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Microsoft Zooms In With WorldWide Telescope

Heavenly views await

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The universe comes to the desktop as Microsoft placed its WorldWide Telescope application into public beta.

A Holst-like musical score accompanies the arrival of visitors to the WorldWide Telescope (WWT) site. The downloadable application it heralds presents a look at the world, and beyond, as collected from the views of powerful telescopes.

Microsoft touted the seamless experience of viewing the universe as WorldWide Telescope’s top feature. There’s no jarring change from image to image. People may view the universe as seen by any one of the telescopes, with the ability to see various wavelengths of light that reveal different, hidden parts of the heavens:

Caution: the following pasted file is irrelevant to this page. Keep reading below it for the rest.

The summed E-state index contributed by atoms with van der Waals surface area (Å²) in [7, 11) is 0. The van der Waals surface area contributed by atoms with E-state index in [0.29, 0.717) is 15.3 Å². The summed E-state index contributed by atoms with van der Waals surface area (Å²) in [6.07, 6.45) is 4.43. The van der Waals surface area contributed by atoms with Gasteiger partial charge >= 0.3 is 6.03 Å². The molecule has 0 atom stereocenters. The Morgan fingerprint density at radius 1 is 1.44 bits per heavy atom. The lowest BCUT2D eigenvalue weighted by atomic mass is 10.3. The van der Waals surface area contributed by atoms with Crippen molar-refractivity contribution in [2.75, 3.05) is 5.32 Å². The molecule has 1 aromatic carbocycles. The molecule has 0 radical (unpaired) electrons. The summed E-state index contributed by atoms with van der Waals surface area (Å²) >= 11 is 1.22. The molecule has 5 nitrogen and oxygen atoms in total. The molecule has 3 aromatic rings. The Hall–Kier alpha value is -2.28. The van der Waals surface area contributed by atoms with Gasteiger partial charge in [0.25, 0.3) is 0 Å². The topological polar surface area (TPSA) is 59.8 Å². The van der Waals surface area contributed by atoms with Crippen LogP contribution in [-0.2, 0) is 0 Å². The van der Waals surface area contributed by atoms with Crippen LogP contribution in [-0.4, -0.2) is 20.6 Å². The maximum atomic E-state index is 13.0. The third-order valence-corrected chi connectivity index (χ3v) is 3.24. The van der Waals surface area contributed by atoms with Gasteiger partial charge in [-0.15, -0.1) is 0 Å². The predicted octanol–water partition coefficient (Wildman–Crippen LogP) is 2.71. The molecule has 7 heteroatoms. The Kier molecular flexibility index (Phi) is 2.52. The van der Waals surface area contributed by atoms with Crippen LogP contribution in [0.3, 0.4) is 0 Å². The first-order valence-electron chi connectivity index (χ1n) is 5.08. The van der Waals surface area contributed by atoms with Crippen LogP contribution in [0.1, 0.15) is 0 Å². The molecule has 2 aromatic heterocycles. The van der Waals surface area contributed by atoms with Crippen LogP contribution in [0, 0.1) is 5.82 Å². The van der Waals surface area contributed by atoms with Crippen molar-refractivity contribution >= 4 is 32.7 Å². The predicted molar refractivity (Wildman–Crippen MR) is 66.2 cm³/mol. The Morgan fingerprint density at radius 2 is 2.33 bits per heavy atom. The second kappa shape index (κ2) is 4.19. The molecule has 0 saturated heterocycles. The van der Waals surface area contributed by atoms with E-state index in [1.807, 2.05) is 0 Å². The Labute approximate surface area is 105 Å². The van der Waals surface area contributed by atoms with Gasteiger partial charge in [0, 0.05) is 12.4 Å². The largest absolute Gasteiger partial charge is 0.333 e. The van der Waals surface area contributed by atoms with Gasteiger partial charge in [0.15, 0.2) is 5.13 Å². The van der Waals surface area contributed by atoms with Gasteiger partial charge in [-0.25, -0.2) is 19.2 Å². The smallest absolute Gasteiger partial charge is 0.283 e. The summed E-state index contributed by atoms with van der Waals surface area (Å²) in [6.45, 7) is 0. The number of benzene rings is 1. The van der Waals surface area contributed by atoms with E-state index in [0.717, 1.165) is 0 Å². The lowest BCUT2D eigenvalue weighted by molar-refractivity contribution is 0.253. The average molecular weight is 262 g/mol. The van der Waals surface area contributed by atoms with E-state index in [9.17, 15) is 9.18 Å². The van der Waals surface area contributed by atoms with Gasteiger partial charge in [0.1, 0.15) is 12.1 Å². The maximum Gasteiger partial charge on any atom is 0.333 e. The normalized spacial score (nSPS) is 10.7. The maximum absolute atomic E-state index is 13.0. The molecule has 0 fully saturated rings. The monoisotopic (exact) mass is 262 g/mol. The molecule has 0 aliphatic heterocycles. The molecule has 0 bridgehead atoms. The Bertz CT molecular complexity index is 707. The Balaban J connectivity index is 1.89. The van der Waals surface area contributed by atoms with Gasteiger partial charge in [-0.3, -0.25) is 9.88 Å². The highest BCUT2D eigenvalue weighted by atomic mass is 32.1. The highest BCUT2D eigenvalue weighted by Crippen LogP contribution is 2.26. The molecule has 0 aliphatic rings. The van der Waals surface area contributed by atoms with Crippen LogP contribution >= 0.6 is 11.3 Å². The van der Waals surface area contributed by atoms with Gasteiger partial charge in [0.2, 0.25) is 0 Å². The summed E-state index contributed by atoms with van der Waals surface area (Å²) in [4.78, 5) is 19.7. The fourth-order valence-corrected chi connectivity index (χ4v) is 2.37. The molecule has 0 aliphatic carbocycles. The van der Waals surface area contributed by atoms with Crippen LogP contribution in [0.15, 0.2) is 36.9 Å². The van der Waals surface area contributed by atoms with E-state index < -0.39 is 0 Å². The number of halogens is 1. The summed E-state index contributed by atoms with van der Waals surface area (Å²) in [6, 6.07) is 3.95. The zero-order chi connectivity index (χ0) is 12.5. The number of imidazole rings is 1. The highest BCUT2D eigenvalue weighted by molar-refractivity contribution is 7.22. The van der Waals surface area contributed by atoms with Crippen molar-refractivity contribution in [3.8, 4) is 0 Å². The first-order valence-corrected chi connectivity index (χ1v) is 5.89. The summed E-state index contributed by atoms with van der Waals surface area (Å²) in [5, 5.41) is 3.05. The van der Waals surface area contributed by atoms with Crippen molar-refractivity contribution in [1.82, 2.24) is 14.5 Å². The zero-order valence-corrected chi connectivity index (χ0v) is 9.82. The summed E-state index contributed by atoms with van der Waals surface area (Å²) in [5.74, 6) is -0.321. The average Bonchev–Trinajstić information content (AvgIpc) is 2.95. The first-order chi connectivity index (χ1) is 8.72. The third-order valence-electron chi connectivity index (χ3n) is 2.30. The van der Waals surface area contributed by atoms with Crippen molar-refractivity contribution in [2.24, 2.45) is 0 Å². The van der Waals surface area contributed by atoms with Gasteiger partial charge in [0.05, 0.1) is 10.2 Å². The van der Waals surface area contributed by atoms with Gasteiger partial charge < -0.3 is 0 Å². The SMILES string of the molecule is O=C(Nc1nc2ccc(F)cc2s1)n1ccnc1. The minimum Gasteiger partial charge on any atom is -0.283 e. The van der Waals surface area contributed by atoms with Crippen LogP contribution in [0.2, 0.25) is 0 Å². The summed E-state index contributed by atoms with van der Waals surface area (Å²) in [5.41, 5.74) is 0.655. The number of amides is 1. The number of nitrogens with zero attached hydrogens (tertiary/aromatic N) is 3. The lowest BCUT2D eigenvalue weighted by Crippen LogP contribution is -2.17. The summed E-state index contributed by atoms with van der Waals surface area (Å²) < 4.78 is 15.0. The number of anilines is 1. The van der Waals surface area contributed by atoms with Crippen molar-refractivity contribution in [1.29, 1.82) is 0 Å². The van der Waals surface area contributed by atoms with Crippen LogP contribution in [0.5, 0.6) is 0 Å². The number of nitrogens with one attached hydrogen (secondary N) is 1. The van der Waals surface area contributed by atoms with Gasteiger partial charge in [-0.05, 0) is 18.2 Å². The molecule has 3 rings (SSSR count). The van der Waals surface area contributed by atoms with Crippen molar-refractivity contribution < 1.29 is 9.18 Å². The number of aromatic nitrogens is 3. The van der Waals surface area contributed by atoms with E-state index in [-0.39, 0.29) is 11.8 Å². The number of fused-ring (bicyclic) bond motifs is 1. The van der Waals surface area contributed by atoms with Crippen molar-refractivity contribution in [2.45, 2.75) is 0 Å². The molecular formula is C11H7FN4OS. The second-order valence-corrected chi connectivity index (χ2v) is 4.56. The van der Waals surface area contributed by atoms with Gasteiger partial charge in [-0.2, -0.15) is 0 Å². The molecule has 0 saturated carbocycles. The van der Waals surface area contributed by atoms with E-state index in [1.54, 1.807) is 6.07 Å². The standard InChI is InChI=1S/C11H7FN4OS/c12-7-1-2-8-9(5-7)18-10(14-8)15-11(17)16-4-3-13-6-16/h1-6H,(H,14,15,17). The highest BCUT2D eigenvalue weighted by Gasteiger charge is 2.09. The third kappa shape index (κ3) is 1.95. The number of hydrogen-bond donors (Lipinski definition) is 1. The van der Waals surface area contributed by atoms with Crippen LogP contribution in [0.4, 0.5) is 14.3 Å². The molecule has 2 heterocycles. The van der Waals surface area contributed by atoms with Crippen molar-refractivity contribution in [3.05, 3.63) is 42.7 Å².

See the x-ray view of the sky and zoom into bright radiation clouds, and then crossfade into the visible light view and discover the cloud remnants of a supernova explosion from a thousand years ago. Switch to the Hydrogen Alpha view to see the distribution and illumination of massive primordial hydrogen cloud structures lit up by the high energy radiation coming from nearby stars in the Milky Way.

Beyond the program itself, which requires a fairly modern PC, or a Mac running Bootcamp, Microsoft calls WWT a rich application portal. Instead of requiring multiple programs to tap all the information from various servers, WWT handles all of that in one application.

The views available should be a delight for anyone who’s ever enjoyed imagining flights of fancy throughout the universe.

Microsoft Zooms In With WorldWide Telescope
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